Tensions Mount in Israel’s North

YERUSHALAYIM -
An Israeli soldier peering through binoculars towards the border with Lebanon from above the Israeli town of Metula on Tuesday. (REUTERS/Baz Ratner)
An Israeli soldier peering through binoculars towards the border with Lebanon from above the Israeli town of Metula on Tuesday. (REUTERS/Baz Ratner)
Trucks carrying armored vehicles seen near Israel’s border with Lebanon on Tuesday. (REUTERS/Baz Ratner)
Trucks carrying armored vehicles seen near Israel’s border with Lebanon on Tuesday. (REUTERS/Baz Ratner)

While the Israeli government has neither confirmed nor denied responsibility for the air strike on a Hizbullah target in Syria, resultant tensions continued unabated on Tuesday.

Despite the official ambiguity about its role, a senior security source attempted to defuse the explosive situation on Tuesday by telling Reuters that the Iranian general killed in the strike was not its intended target and that Israel believed it was attacking only low-ranking guerrillas.

Iranian Revolutionary Guard General Mohammed Allahdadi died along with Hizbullah commander Imad Moughniyeh, who was targeted in Sunday’s attack on a convoy on the Syrian side of the Golan Heights. Six other Hizbullah low-level agents were also killed.

Both Hizbullah and Iran have vowed to retaliate, and the IDF has been on high alert in the north, deploying massive reinforcements, along with Iron Dome batteries. Armored personnel carriers and tanks could be seen on their way northward on Tuesday.

Lebanese media reported numerous flyovers by Israeli warplanes and helicopters in various parts of Lebanon, but particularly over Sheba Farms in the south.

On Tuesday night, the IDF closed off sections of a road in northern Israel near the border with Lebanon, as a precautionary measure. Local residents were still permitted to use the road, which was closed off between the villages of Avivim and Dovev, according to a military source. However, farmers were directed to hold off work on their land for the time being.

Israeli sources say they fully expect a counter-attack, but that a major offensive is unlikely at this juncture.

“They are almost certain to respond. We are anticipating that, but I think it’s a fair assumption that a major escalation is not in the interest of either side,” a security official said.

The official indicated that the objective was to thwart a terrorist attack, not spark a regional confrontation.

“We did not expect the outcome in terms of the stature of those killed — certainly not the Iranian general,” the source said. “We thought we were hitting an enemy field unit that was on its way to carry out an attack on us at the frontier fence.”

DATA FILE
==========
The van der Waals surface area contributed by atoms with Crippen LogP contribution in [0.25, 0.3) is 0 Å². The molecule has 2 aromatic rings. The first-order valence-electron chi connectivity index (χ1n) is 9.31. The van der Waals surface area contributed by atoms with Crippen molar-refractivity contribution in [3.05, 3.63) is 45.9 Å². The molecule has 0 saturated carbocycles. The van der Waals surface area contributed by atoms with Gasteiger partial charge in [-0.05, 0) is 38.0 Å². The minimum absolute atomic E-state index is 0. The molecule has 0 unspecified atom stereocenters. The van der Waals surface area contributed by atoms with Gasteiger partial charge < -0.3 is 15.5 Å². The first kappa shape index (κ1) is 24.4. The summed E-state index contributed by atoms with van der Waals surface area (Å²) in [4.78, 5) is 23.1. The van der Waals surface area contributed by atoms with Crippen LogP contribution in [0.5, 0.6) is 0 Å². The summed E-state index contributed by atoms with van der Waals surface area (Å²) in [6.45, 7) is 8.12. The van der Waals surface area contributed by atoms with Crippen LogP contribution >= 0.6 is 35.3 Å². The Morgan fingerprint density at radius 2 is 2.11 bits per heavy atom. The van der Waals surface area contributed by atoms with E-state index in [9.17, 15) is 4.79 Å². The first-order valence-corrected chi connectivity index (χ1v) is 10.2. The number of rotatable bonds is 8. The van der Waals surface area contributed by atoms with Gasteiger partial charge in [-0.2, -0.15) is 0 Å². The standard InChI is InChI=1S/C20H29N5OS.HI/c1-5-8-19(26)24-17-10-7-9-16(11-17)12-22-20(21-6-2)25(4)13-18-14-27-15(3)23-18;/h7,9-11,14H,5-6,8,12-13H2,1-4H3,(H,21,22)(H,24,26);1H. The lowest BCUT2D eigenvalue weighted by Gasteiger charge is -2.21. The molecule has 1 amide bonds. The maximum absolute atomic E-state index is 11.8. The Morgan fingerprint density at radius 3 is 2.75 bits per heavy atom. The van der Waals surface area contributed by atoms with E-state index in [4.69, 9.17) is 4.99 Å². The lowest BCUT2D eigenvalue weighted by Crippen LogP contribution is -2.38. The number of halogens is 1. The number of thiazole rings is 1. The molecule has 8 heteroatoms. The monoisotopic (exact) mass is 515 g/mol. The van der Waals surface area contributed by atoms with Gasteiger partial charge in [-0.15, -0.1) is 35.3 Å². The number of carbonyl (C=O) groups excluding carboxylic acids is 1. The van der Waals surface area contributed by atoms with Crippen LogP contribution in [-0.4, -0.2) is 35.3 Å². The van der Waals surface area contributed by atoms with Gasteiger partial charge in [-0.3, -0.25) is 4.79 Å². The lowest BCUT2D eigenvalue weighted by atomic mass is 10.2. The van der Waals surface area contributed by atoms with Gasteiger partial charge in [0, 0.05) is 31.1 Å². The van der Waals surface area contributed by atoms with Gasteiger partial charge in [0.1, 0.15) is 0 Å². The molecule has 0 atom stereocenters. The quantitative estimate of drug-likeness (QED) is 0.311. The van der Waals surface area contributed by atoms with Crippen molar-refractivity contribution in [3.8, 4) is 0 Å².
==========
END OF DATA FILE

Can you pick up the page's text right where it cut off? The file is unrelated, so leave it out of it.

“We got the alert, we spotted the vehicle, identified it was an enemy vehicle and took the shot. We saw this as a limited tactical operation.”

Meanwhile, reflecting the gravity of the situation, security cabinet members met in a special two-hour session on Tuesday. No statement was released following the meeting.

The security cabinet includes Netanyahu, Defense Minister Moshe Yaalon, Foreign Minister Avigdor Lieberman, Public Security Minister Yitzhak Aharonovitch, Interior Minister Gilad Erdan and Economy Minister Naftali Bennett. None of them spoke to the media afterwards.

Speaking at a military ceremony, IDF Chief of Staff Lt.-Gen. Benny Gantz, in apparent reference to the current crisis, noted that “we are in a very difficult period. Recent events are such as to cause angry reactions, but we continue to operate from a strategic perspective, and without losing our humane values.”

Former Shin Bet chief Yaakov Peri (Yesh Atid) lauded the strike as an “intelligence and operational success,” though also carefully avoiding direct attribution to Israel.

Peri told Army Radio on Tuesday that pre-emptive action was called for, given Hizbullah’s maneuvering so close to the border.

“In my analysis this was meant to facilitate a series of terrorist attacks inside Israeli territory,” Peri said.

He also joined in condemning former general Yoav Galant’s insinuation, later retracted, that the strike was timed to coincide with Israel’s election campaign.

“There is no doubt that when an operation like this rises to levels of national significance, all the consequences must be checked and weighed,” Peri said, adding that such conspiratorial thinking does not play into his understanding of the motives behind the Sunday operation. “I believe there is no political connection.”